One of my disappointments (strange to say, in light of what I said above) was discovering that the film's decay effects were also "found". Those effects were so wild, wooly, rich, redolent that I entertained (for the filmmaker) the conceit that they were meticulously engineered. Well, they *were* engineered, but by Loki, Eris, Kali, et.al. Which makes it all only that much more impressive, come to think of it....
Truly above the real
Have fond memories of seeing this as an opener for a mid-career Fellini flick. Everyone in the audience was spellbound. The imagery challenges you to metabolize it, somehow, and surely some of it stubbornly refuses to give up any secrets.
Was enormously impressed with the scene in the theater. It's a thought- provoking representation of a relationship between an idealized artist and an idealized audience.
Worth watching if yr not normally a fan of horror
Frankly, I've never seen a proper horror movie which redeemed the genre in my eyes. I was just thinking about it, and can only conjure up three times I was horrified by a film product: The cartoon short "The Boy Who Saw the Iceberg" by Paul Driessen; the scene in Morris's "The Thin Blue Line" where an incarcerated, handcuffed David Harris whimsically muses about the moment of murder as a religiously transcendent, timeless moment; and the sturdy narrative depiction of evil acts portrayed in "Rosemary's Baby". I also like Robert Rodriguez's forays into grindhouse style horror... but not because it's truly horrific. In fact, it's almost like Roldriguez knows this, even as he's working.
But, that said, I found this flick about as close as they come. I like the tethering the pretense of horror to a sturdy, modern materialism, and Candyman fairly pulls that off.
There are a few punches pulled. But there really is a depiction of something well nigh harrowing; a woman dedicated to discovery of the truth who discovers that materialism just may be no protection from an horrific reality.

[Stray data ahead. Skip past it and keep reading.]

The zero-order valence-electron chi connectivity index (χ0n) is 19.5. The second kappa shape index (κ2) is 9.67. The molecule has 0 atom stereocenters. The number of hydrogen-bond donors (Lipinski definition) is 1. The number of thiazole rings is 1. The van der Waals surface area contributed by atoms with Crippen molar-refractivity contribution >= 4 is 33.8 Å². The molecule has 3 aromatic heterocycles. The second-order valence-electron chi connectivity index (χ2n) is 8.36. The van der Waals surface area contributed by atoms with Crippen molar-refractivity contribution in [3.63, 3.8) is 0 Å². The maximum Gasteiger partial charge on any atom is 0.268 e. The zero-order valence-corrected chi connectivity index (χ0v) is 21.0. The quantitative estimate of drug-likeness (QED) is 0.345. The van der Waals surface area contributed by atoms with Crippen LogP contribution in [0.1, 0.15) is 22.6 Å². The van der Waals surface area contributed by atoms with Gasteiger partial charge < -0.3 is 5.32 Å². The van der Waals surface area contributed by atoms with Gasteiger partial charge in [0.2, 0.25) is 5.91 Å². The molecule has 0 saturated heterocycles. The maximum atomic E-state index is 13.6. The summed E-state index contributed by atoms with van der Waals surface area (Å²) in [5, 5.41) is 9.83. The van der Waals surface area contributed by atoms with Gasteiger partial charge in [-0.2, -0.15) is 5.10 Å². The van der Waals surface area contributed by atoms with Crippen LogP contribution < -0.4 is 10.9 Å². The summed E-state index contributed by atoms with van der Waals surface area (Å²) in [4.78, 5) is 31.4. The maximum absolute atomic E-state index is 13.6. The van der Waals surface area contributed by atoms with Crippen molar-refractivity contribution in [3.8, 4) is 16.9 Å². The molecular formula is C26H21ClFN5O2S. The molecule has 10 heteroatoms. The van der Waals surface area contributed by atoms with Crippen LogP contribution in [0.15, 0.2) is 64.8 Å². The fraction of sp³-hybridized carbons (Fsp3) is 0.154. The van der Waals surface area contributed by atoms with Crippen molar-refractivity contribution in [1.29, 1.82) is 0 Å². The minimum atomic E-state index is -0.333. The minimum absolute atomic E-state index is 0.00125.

Dig the minimalism
Excellent showcase: A man with a mic who takes you on a one-man comedic ride. Shot (or post-processed) monochromatic. And it sometimes reminds me of Kubrick; It's not hard to find a frame where that b/w looks beautiful; good balance and a somewhat "stark" look (low ambient light) that lends Burr an iconic look--particularly when he makes a face... which he does quite a bit in this show.
If you don't like cussing, skip it. Funny thing I've reflected upon wrt to Burr (and Oswalt, and...): Seinfeld often says that cussing in stand-up comedy is a shortcut; by which he means (sort of) cheating; hedging your bets with material short on genuine laughs by appealing to folks' prurience.
Well, Burr, et.al., put the lie to that. If there's anywhere that Burr cheats, it's in his way of morally shooting from the hip. But that doesn't daunt me: Even when I disagree with his moral calculus, I'm sincerely thankful for his shining, genuine humor, which is the stuff that *truly* covers a Multitude of Sins (as we all know, IFF we've kept *our* senses of humor!).
So this cussing hasn't stopped Seinfeld from hosting this ilk on his Cars/Coffee show... and is it a purely marketing decision (keeping "hep" with "the youth")? I think not!
I would be remiss not to point out that Burr has a very finely tuned comic instrument, which complements his comedic sensibility perfectly.